Skin lightening is a cosmetic procedure that aims to lighten dark areas of skin or achieve a generally paler tone that is practiced disproportionately amongst people of colour.

Hydroquinone is an aromatic organic compound and a well-known molecule used in the treatment of pigmentation disorders and as a common ingredient in skin lightening creams.

It works by targeting the Tyrosinase Enzyme, which is responsible for the synthesis of Melanin, the pigment that gives skin its colour.

Research conducted in 1992 showed that the compound induced mononuclear cell leukaemia, renal tubular cell tumours and liver cancer in rodents.

These effects have not since been observed in humans; however the compound has been associated with many adverse health effects.

These include Dermatitis (acne) and exogenous Ochronosis, a rare disease (that affects 1 in 100,000 people) characterised by banana-shaped ochre coloured deposits in the skin.

This occurs when the compound is used in concentrations of 2% or greater according to the American Academy of Dermatology. 

The use of the compound in products that haven’t been prescribed by a doctor are banned in the UK and Ghana, though citizens still sell and use skin lightening creams with the ingredient appearing in prominent amounts.

A study conducted in 2017 with 410 high school students in Ghana found that over 60% of female students were engaged in skin bleaching and between 22% and 44% of students knew female teachers who practice skin bleaching.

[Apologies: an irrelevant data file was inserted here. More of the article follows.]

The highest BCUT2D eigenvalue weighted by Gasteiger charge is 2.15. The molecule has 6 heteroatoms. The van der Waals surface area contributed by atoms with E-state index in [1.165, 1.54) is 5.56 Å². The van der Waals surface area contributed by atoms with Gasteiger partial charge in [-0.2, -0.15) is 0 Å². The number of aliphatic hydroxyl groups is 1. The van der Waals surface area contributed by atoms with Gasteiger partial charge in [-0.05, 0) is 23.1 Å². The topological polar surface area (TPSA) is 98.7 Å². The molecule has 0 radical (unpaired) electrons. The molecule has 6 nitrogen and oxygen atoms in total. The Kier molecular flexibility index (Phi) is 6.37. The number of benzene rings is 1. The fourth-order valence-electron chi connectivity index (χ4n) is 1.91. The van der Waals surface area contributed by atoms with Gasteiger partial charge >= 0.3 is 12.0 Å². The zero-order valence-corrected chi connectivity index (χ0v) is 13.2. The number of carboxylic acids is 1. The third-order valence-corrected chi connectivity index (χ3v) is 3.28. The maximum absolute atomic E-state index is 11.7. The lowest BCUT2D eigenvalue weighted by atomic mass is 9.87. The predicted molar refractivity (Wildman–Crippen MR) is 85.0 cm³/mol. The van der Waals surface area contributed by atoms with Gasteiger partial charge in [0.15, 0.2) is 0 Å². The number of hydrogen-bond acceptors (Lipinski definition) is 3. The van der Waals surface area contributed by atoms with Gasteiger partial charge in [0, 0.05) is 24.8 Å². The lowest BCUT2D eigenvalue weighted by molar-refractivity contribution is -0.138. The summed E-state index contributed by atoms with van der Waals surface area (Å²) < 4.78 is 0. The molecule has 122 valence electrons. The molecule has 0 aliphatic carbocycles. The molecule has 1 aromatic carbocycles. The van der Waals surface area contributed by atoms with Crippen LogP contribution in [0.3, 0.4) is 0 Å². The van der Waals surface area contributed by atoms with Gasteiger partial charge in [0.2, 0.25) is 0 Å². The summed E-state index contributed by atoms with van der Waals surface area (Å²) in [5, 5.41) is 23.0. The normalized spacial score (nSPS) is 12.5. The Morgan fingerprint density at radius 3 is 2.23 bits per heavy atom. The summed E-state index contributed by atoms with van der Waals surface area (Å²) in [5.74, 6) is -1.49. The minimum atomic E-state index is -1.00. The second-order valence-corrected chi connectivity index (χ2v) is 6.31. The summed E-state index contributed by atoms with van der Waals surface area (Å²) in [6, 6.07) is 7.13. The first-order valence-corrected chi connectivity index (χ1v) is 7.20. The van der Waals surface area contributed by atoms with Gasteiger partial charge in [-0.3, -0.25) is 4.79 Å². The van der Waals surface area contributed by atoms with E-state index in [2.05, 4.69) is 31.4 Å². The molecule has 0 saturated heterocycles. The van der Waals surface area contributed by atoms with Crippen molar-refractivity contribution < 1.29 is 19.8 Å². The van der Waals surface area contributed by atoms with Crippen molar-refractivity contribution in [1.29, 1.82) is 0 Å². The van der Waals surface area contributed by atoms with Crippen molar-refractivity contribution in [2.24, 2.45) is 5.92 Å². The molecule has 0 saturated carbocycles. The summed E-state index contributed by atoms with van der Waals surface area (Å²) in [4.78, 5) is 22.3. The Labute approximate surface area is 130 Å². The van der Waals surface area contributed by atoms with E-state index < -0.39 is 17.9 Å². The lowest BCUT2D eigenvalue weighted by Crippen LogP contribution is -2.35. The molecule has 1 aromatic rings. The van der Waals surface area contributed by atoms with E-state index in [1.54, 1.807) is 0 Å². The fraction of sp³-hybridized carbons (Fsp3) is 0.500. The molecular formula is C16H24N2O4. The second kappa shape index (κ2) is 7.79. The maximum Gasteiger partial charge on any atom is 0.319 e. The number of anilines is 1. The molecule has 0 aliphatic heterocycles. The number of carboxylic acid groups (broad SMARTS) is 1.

The researchers concluded that the practice of skin bleaching is well entrenched in Ghana as the occurrence of skin lightening in the high school was about the same as reported among adults in Ghana and other parts of Sub-Saharan Africa.

Similarly, the practice of skin bleaching has been prevalent amongst women of African, Afro-Caribbean and Asian descent in the UK.

Shop owners such as Banaras Hussain based in Peckham, South London and Meg Chucks based in Moston, Greater Manchester have been repeatedly fined for illegally selling skin lightening creams.

Chucks, who is of African descent herself, claimed that she regularly uses and sells creams such as ‘Funbeaut’ a Nigerian-Manufactured product, which contains over 3% Hydroquinone.

So why do these products continue to be purchased? The global market for skin lighteners is projected to be worth $31.2 billion by the year 2024.

Yaba Amgborale Blay, PHD, whose research includes transnational skin bleaching, argues that colonialism continues to impact perceptions of and attitudes about skin colour and subsequently contribute to decisions to bleach one’s skin.

As such, skin bleaching has and continues to be a global phenomenon and a growing public health concern which countries will have to take greater care of in the future.


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